Rasta In Control
Dread At The Controls
from 5 (excellent) to 1 (poor)|
|Vocals : 4||Backing : 4||Production : 4||Sound quality : 5||Sleeve : 4|
It has been a long time coming, but now the "Dread In Control" is back with a solid self-produced CD entitled "Rasta In Control". Throughout the second half of the nineties the reggae massive has been deprived of new Mikey Dread music and production work. Not satisfied with the way record companies took care of business towards his products, he has been re-organizing his own label "Dread At The Controls" (D.A.T.C.) in order to run his own business. Besides the plan to re-issue the original catalog of solid, historic, well mixed, and quality analog recordings, Mikey Dread is also going to release new material. This "Rasta In Control" set is the first specimen of his most recent works. With this set Mikey Dread is "pushing towards incorporating a new dimension of instrumentalization and harmony arrangements by utilizing the talent of musicians, who are specialists in their field, seasoned in their craft, and professional in the execution of their works". Another new concept Mikey Dread has incorporated is "the use of digital recording technology to capture the cleanest sounds ever, without compromising his visions and working in a modern environment of audio sophistication, while still maintaining his roots and production styles".|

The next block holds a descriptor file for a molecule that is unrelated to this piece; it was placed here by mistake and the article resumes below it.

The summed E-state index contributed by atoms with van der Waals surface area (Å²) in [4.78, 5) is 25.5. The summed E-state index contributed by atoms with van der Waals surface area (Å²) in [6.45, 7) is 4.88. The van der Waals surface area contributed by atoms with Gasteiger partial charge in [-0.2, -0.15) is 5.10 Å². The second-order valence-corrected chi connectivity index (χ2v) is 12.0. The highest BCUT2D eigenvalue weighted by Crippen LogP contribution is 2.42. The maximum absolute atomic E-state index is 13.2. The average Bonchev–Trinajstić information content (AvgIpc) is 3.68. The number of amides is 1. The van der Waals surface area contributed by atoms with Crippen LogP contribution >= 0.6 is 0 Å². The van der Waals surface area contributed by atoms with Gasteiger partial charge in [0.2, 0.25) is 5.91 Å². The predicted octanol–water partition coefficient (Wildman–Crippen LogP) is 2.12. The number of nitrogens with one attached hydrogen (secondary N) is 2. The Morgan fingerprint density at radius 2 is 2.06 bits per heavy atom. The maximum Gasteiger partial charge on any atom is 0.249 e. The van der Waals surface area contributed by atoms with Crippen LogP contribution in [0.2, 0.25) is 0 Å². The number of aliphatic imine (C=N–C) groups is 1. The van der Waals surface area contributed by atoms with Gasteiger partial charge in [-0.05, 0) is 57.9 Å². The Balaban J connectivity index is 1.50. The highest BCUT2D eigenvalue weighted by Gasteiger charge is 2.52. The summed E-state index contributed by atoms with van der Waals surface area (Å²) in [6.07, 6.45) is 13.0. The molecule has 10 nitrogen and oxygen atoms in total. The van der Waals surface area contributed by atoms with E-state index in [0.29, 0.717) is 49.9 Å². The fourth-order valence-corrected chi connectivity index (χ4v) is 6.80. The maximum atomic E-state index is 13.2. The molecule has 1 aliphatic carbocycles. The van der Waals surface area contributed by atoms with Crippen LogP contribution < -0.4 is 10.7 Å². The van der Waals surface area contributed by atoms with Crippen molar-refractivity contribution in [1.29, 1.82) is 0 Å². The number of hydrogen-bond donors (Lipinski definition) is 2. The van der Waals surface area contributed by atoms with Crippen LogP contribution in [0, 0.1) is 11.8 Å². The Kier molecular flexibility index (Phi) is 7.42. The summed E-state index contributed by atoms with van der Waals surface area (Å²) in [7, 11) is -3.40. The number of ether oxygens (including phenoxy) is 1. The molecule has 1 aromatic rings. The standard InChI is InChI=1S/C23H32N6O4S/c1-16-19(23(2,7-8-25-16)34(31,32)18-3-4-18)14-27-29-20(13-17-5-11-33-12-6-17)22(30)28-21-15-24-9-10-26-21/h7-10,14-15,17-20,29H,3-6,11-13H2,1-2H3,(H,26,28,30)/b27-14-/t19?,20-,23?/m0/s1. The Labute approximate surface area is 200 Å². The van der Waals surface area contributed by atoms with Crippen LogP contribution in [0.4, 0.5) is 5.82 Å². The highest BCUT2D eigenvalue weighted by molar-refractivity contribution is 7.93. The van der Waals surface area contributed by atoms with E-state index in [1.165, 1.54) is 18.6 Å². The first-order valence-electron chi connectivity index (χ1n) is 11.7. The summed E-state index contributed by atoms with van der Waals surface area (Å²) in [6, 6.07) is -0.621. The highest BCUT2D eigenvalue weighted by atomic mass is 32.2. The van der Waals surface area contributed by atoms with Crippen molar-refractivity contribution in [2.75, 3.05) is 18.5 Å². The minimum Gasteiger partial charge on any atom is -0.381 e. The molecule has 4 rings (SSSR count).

"Rasta In Control", actually a concept album with themes, issues and statements addressed that are to be considered as a continuation of Mikey Dread's works and tradition of D.A.T.C. in general, features 18 brand new tracks of conscious roots and culture. Mikey Dread has delivered a very accessible album, thus not only appealing to reggae fans who are looking for true conscious vibes, but also to those who simply appreciate music that brings pleasure to their listening ears. All tracks featured here benefit from a crisp and clear sound and first class production quality. Mikey's style remains unique and here he proves that he is still in charge. Although most of the riddim tracks are fresh originals, we're also treated to some reworkings of classic riddims as can be experienced while listening to "Rasta In Control", "How We Used To Live" and the wicked "Sacrifice". This album also features a nice rendition of Rod Taylor's "His Imperial Majesty". The latter's original version can be found on the re-issued classic compilation set "Rockers Vibration". It's hard to point out the highlights as every track has its own merit, so let's just stick to our personal favorites which include Inna Foreign", "Equal Rights", "Debut Performance", "Great God Of Glory" and the aforementioned "Sacrifice".